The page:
As an alternative to Rich Flynn’s rusty iron and vinegar stain, Stan England suggests iron oxide from Alligator Clay Co. Though he admits that at a $1.50 a pound, it costs more than steel wool, it would be less messy!
And English woodworker, Richard Wright, wrote in to share his incredulity that a woodworker’s magazine should even mention guns, let alone provide advice on making them look better.
On Becoming a Master Furniture Maker
Though our experts simply picked up on the term “master furniture maker” used by the original questioner, a few of you read a great deal into their answers and felt obliged to defend America’s and other parts of the world’s favorite woodworker. Both Mark Remely and Australian Trevor Rogers, noted that it’s the show’s producers that use the title, not Norm. In fact, Trevor pointed out that when complimented on a piece, Norm’s humble response was, “I just love doin’ what I do, and I’m privileged to be in the position where I can do it all around the country and with equipment like this & anyone can do it”. Both George Lathbury and John Yoder noted that Norm has done more to get people involved in woodworking than anyone else. George specifically noted the value of Norm teaching good work habits and safety in the shop, and his providing both quality entertainment and encouragement to woodworkers at all levels. As further evidence of his importance to woodworking, a couple of correspondents noted the sheer longevity of his television show and the thousands who loyally watch.
Titebond vs. Weldwood Glue
Andrew Halewood from New Zealand wondered if the white glue referred to is P.V.A. or poly vinyl acetate. In his experience with this glue, yes, the wood will break before the glue, but the nine or so boards used to make a 2m x 1200 x 30 tabletop will move. He prefers Titebond 50 (the New Zealand name) because it sands well, won’t move, and sets below 0 degrees.
Jigsaw vs. Saber Saw
Noting the obvious difference in the appearance of the jigsaw and the saber saw, Larry Margolis wrote that, in his experience, the hand-held jigsaw did similar work to what the stationary jig saw does, but not as fine. From the looks of it, he doubted you could do the same kind of work with the saber saw.
Raised in the construction business, Sam Ramsey recalled that he was always taught that a saber saw was a reciprocating saw with a shoe accessory.
Carter D. Heaner always thought that a jig saw was the hand-held saw shown in our article, and a saber saw was a stationary tool for cutting curves. But then features he’d read about on scroll saws could also be applied to the stationary tool, and he’s seen jigsaws advertised with a “scrolling” feature for precise curves too. He also appreciated the opportunity to further muddy these already murky waters.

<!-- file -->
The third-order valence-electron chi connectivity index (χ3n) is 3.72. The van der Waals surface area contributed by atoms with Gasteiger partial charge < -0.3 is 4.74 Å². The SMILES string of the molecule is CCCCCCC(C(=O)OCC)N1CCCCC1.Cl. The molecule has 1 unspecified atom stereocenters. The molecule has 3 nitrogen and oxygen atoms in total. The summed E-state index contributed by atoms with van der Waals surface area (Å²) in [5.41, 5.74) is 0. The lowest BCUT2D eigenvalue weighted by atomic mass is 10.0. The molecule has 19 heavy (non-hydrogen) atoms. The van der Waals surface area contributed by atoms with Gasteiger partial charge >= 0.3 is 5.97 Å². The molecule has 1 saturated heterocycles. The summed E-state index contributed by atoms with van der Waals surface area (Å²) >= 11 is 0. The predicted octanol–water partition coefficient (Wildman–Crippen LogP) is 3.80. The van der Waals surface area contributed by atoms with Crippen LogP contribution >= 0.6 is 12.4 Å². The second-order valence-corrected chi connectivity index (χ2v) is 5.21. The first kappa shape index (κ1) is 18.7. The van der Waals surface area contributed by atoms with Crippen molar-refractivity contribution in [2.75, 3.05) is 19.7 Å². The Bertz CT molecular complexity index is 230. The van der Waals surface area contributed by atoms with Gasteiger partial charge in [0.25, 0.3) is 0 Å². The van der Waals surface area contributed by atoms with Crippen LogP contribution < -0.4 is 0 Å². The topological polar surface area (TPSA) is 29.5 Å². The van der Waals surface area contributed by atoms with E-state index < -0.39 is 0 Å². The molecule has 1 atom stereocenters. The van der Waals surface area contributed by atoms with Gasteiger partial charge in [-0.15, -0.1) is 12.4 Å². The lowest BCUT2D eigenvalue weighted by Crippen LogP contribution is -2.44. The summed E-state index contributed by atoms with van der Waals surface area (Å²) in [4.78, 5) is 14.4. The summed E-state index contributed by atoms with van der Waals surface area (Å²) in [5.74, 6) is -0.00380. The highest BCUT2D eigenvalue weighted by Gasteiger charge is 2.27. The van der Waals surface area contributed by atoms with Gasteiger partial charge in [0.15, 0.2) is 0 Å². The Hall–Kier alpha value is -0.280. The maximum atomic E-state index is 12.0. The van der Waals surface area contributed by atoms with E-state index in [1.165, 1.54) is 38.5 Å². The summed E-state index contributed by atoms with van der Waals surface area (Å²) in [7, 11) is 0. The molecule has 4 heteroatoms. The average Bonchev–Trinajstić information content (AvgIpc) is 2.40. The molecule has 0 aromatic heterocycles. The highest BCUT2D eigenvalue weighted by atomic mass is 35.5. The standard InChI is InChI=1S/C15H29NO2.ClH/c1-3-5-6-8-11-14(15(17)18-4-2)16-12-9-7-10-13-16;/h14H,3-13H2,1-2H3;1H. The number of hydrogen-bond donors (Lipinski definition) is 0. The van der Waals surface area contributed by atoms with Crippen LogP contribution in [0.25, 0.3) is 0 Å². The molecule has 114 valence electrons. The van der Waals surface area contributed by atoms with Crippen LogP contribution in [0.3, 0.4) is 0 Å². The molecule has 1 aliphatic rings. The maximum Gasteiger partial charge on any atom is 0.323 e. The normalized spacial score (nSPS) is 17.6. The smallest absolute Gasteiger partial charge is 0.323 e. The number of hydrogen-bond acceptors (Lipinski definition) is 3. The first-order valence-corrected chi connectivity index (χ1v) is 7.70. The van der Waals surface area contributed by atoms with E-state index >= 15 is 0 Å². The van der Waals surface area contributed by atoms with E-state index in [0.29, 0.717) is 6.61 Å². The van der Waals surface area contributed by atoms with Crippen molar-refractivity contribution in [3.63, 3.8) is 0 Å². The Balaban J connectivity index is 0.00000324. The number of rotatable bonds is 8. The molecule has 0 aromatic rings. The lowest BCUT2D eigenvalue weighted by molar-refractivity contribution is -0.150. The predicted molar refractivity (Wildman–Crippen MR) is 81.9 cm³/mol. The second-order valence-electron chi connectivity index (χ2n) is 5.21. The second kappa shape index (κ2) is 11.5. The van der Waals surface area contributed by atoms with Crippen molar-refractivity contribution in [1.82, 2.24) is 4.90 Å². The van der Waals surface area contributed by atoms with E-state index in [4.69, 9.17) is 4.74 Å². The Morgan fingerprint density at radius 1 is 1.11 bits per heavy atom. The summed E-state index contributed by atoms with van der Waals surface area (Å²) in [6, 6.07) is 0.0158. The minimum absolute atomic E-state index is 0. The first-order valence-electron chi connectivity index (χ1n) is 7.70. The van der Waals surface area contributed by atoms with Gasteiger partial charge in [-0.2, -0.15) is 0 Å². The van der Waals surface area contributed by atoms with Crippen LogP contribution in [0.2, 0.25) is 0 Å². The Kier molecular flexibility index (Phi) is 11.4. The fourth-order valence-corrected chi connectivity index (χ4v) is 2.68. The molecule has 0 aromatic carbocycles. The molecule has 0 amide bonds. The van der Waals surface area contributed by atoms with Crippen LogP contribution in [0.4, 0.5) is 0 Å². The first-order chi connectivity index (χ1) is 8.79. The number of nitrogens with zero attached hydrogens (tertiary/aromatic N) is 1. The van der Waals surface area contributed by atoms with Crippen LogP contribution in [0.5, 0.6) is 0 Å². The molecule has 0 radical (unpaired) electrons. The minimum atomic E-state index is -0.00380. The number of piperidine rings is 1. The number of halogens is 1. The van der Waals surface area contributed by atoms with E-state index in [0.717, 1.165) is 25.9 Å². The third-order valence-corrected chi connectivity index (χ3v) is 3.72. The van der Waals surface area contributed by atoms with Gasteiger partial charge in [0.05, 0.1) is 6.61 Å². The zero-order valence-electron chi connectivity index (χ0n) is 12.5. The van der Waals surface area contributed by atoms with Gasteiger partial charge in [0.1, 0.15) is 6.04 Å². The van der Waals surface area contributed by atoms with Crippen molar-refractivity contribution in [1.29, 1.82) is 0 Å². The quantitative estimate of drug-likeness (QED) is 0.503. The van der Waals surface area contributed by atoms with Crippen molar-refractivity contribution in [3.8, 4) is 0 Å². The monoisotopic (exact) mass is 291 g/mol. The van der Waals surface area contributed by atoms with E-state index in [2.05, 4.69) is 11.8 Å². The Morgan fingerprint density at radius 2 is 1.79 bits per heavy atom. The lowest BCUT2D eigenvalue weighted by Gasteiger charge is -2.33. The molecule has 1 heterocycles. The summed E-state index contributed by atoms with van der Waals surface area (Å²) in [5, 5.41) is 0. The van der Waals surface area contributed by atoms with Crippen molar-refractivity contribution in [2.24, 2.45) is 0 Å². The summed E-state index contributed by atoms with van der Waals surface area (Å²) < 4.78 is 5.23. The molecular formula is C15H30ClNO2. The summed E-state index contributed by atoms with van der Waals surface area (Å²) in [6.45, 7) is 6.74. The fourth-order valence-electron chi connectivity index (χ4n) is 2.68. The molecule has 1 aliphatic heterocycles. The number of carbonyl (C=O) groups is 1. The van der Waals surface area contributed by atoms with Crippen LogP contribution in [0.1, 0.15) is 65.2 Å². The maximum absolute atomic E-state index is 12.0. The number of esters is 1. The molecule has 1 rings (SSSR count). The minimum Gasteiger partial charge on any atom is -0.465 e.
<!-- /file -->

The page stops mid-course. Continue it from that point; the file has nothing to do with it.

Jim Beeson recalled that back in the 50s, the term “jigsaw” referred to a table-mounted machine with a reciprocating coping saw type blade. The blade was supported at each end, and unlike today’s superior scroll saw, power was provided from below.
Keeping Long Stock Square on the Router Table
Steve Michell, representing VersaTool, offered his company’s product as a solution. According to Steve, it’s mostly used with routers and circular saws and hugs the workpiece to the table for more accuracy and safety. Kickback and other potential dangers like hand contact with bits or blades are virtually eliminated.
Steve Mickley thought that Michael Dresdner’s reply perpetuated a myth about the relative safety of some finishes. According to Steve, all finishes are safe when cured, and there is no need to seek out special finishes.
Pipe Smoker’s Organizer
An anonymous reader took us to task for offering the organizer. From years of pipe smoking, his father developed a cancerous tumor between the vertebrae of his neck and spent the last two months of his life in terrible pain.
Olson Saw Company: Keeping Scroll Saw Blades On Shore
Donald Weimer offered three cheers for a U.S. company that stayed in the U.S. and indicated he’ll look for the brand for his next band saw blade purchase. And Teri Crial and Donald F. Perry each wrote in to applaud a company that believes American jobs on American soil are important.
Which Digital Camera Should I Buy
Another important consideration in buying a digital camera, according to Tim Burris, is whether it has digital or optical zoom. Optical provides sharper close-ups of pictures originally taken from a distance. Rechargeable batteries should also be included among your criteria.
Henry K. “Rusty” Nelson thinks the FujiFilm FinePix 2800Zoom would also be a good pick for woodworkers. The one he bought for work includes a 2.0 mega pixel, 6X optical/2.5X optical/digital zoom, 1.8″ LCD viewer, electronic viewfinder, and movie with sound. It uses AA batteries and has USB connection.
What’s in a Name?
Eli Kovo wrote from Israel that our use of the manufacturer’s name for a tool can be confusing — since he’s not familiar with some of these companies — and he asked if we could use terms that are more generic. Otherwise, he’s found good advice and suggestions in the eZine.